5. Breath out and lower both arms overhead. Simultaneously, reach your left leg forwards and upwards on a diagonal.
  6. Breath in and circle your arms outwards and then downwards. Simultaneously, fold the left leg back into tabletop.
  7. Repeat alternating legs.
Hugo Carvalheiro - Physiotherapist & Level 2 APPI Pilates Instructor

Enjoy this month’s exercise! Hugo, Physiotherapist & Pilates Instructor



Thinking of Starting Pilates?

Posted on 7th January 2020 by

The new year always gets people thinking about or talking about starting something new. It can be a great time to give a boost to your health and wellbeing.

Pilates is a great form of exercise, so many people are recommended to do it by friends, family, their GP or surgeon. But many people don’t actually know what it is or what it will entail and that can put them off.

Starting any new form of exercise can seem daunting at first, many us worry about looking silly in front of a class or not knowing what to do, what to expect or even what to wear!

But fear not!! Everyone started somewhere, and although many of our classes have formed close friendships, they can too remember what it was like to start out!

This is one of the reasons we always offer everyone new to Pilates a free 30 minute induction session. This allows you to talk through any health or injury concerns with one of our Clinical Pilates Instructors and help you find out more about Pilates. The Instructor will modify any exercises to suit your individual needs and guide you towards a suitable level class for you.

You’ll also learn the basics of what pilates is: finding your postural muscles and learning some of the common beginner exercises to get you up to speed before entering a class.

You’ll have the chance to ask questions about anything else you’re concerned about so you can start your first class in confidence.

Your first class

The first class can be as much as a mental workout as a physical one whilst you get used to controlling your breathing whilst using new muscles in a new way. However, no one expects you to be perfect straight away so don’t panic – the Instructor leading the class will make sure you’re exercising safely and at the correct level, as long as you are still breathing that’s a good enough start for the first few weeks so don’t worry if you can’t co-ordinate everything straight away!

As with learning any new skill it takes time. Remember that pilates is non-competitive so you will work at your own level during each class. We’ll progress your exercises gradually and encourage you to move up to intermediate and advanced level classes when you’re ready.

It can take 6-8weeks to build muscle, and much longer if you’ve had pain or weakness in an area for a long time so whilst we can’t expect an overnight body transformation, you will notice the difference if you stick with it. Our regular pilates attendees report increased flexibility, reduced pain, improved balance, improved muscle tone and strength, better posture and improved confidence to exercise as just a few of the benefits of our classes!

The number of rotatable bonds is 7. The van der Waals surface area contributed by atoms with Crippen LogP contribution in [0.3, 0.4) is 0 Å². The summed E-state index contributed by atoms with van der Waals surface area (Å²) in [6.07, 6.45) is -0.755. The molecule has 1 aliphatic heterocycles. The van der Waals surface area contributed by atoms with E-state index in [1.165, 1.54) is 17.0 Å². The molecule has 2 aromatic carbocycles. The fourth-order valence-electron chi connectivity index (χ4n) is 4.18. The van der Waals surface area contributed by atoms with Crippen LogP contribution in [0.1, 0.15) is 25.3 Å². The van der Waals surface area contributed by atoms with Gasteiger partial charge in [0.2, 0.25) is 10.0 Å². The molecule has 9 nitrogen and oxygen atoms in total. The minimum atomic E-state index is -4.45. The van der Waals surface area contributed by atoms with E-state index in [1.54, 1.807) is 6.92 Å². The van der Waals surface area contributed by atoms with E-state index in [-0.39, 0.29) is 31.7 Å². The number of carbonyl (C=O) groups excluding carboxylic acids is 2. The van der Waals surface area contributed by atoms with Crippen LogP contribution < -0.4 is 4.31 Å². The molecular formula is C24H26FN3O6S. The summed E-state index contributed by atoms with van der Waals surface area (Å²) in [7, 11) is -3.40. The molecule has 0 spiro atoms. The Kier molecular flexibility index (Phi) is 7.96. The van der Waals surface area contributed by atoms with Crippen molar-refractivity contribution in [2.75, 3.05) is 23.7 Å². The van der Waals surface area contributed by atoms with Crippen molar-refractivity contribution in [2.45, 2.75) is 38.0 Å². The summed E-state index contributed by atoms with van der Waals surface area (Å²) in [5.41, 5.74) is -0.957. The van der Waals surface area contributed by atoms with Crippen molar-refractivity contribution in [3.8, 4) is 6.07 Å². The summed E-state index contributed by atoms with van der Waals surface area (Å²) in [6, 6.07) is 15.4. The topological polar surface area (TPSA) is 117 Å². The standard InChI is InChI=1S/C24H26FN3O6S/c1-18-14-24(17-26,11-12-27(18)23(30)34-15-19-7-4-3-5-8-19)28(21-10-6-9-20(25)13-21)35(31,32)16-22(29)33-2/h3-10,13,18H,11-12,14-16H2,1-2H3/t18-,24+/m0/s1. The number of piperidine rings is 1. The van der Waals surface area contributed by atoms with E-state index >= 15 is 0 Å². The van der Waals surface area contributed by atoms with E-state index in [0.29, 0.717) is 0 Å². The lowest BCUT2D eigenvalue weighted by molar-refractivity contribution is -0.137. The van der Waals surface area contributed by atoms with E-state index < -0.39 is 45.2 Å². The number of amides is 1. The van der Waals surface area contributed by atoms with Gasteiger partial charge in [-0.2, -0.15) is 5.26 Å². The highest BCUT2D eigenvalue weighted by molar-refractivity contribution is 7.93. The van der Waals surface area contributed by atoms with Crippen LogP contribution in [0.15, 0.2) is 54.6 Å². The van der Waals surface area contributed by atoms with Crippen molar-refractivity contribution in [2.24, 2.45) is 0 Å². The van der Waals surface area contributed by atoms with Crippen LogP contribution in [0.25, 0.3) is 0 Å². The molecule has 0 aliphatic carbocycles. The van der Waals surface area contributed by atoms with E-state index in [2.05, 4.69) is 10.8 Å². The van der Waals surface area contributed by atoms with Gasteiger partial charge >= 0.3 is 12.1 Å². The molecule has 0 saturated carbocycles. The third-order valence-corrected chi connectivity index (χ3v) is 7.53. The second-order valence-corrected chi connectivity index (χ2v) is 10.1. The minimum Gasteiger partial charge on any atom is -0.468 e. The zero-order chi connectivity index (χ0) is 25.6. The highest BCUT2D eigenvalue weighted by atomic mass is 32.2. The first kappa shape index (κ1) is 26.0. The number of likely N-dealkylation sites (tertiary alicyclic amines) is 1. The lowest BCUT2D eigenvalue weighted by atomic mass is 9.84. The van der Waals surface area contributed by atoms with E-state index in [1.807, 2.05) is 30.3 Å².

pilates gophysio

Don’t forget – everyone was a beginner at some point and our classes provide a really supportive and friendly environment to exercise.

We run 20 classes a week from our studio in Chandlers Ford and offer a range of flexible membership options, to suit everyone. If you’d like to give it a try, why not book a FREE no obligation 1-2-1 by calling us on 023 8025 3317.

Read More

More about Pilates

Pilates Timetable

Centreing, the building block of Pilates

How is Clinical Pilates different?


Pilates Exercise of the Month – Roll Up

Posted on 1st January 2020 by

Each month we’re bringing you a different Pilates exercise to practice and focus on, as recommended by one of our Pilates Instructors. This month, Roz recommends the Roll Up.

This is a more advanced abdominal exercises that ensures you continue to activate all the layers of abdominal muscles together.  If the deeper ‘core’ muscles are not working effectively your feet will lift off the floor, giving you the perfect feedback as to how well you are doing the exercise.  As your control improves you simply increase the range you move through.

  1. Sit on the floor with your legs in front of you, hip distance apart. Bend your hips and knees a little. Ensure that your pelvis is in an upright, neutral position. Lengthen your upper spine and back of your neck. Lift both arms to shoulder height, keeping the arms long.
  2. Breath in to prepare.
  3. Breath out and roll off the back of your sitting bones to round your lower back and tilt your pelvis backwards. Continue to move in this direction as far as you can maintain control, allowing your back to form a C shape curve. Keep the head upright.
  4. Breath in and maintain the C shape curve of your spine and bring your shoulders over the hips, then roll your pelvis forwards onto the sitting bones and re stack your spine, one bone at a time to resume your starting position.
goPhysio Pilates Instructor

Enjoy this month’s exercise! Roz, Physiotherapist & Pilates Instructor